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Remember Pandora from Greek mythology?

Pandora was the first human created by the Greek gods who unleashed all the evils into the world when she opened a box that Zeus told her not to touch. Just as she realized that evils like greedjealousyanger, and plagues were flying out into the world from the box, she quickly closed the lid, catching one last thing before it could escape. That last thing, of course, was hope.

Psychologists have been researching hope for years, providing evidence that it is a useful, positive strength that everyone can apply to their lives. The most popular hope theory, developed by psychologist Rick Snyder, suggests that hope is about having goals for the future and navigating obstacles as you actively work towards those goals.

We all have goals, whether they are small (“I want to work out today”) or large (“I want to put more time into my relationship with my partner”). Inevitably, obstacles come in the way of these goals and sometimes we can get off-course. Hopeful people have the mental energy to stay focused on their goals, and they also find avenues to get around obstacles.

Hopeful people seek support from others, problem-solve, or tell themselves positive statements to keep them motivated. Sometimes they even modify their goals. Either way, they are able to pick themselves up and find other ways to tackle their challenges and keep moving ahead. Research also shows us that people who are hopeful are more satisfied with life, have higher academic achievement and are better able to manage physical and mental health concerns.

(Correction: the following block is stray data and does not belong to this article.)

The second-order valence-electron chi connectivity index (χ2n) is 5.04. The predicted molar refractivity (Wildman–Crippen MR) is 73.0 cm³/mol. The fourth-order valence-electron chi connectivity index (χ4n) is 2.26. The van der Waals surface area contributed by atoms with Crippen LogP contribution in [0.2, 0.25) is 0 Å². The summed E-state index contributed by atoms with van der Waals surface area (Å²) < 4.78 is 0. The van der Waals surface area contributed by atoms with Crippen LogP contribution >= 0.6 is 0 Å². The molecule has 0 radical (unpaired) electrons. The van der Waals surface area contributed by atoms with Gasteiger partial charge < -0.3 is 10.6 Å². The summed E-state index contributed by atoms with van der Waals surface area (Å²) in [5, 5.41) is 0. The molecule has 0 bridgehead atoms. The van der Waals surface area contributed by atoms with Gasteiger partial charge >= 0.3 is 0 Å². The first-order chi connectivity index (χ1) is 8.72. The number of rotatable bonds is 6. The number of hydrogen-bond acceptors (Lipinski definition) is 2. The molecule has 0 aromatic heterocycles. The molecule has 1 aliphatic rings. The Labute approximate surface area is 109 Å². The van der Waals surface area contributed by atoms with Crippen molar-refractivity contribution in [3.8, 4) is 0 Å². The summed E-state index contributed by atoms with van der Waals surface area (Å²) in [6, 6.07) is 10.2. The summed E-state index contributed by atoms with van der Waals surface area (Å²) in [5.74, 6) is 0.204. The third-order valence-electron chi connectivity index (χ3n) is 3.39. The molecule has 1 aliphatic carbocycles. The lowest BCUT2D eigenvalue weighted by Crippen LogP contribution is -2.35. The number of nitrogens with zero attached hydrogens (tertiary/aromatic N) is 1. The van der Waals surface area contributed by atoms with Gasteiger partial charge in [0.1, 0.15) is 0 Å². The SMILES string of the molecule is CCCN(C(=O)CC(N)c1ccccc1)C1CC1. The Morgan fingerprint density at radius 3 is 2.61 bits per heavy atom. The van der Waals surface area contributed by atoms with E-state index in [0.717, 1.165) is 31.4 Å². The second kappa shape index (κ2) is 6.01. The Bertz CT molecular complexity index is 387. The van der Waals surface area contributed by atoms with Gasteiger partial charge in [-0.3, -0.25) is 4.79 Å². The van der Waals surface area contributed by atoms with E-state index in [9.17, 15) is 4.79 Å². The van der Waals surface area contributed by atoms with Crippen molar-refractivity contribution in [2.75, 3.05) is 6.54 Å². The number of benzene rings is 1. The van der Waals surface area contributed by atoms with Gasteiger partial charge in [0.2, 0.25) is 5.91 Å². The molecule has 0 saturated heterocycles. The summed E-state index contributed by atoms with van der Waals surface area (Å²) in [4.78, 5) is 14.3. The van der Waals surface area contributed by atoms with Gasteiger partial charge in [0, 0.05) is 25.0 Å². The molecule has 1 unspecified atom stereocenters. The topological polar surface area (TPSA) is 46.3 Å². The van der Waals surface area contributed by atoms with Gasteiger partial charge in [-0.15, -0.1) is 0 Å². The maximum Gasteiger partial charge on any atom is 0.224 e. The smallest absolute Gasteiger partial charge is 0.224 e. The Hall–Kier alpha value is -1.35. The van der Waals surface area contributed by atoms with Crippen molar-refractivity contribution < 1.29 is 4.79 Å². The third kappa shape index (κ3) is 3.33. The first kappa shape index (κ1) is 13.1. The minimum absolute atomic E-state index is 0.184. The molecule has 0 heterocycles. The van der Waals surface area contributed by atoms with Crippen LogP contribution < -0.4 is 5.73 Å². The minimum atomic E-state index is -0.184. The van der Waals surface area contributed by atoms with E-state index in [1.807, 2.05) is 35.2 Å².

The beauty of hope is that we can teach it to others, model it for our kids, and work on building our own hope each day. How many times have you encountered an obstacle on the way to a goal? This is pretty much an hourly occurrence for most humans. We spill cereal in the morning, we’re running late to drop off the kids, we feel tired after a bad night of sleep, or we’re experiencing conflict with someone.

Obstacles are prominent in everyone’s lives, and being hopeful gives us a road map for how to navigate them and move towards our goals. 

 

Below are some exercises to develop your hopeful road map:

1. Spend some time each day thinking about your goals. Try to identify the short-term goals that you want to get done that day, as well as the larger goals that you would like to work towards over the next days and weeks. Try to make sure they are realistic but don’t be afraid to dream big as well.

2. Talk with important people in your life about your goals, as well as theirs. Describe the obstacles that are coming up for you and brainstorm ways to support one another as you navigate the challenges.

3. The next time you face an obstacle, pause for a second and recognize it as such, reminding yourself that everyone faces obstacles towards the goals they want to achieve.

4. Consider how you want to model hope to your children. How do you want them to see you handling obstacles? Don’t be afraid to say your hopeful thoughts out loud (for example, “Okay, we can’t find the right building but we are going to ask for help and we’ll be able to find it. We’ll figure this out.”)

5. Periodically review your goals and see which need to be revised. Think carefully about which goals stretch you in positive ways, and which might not be realistic. Remember that part of the joy of hope is that you can adapt and create new goals if you need to!

 

This article was originally posted on hopefulmama.com on October 21, 2015.

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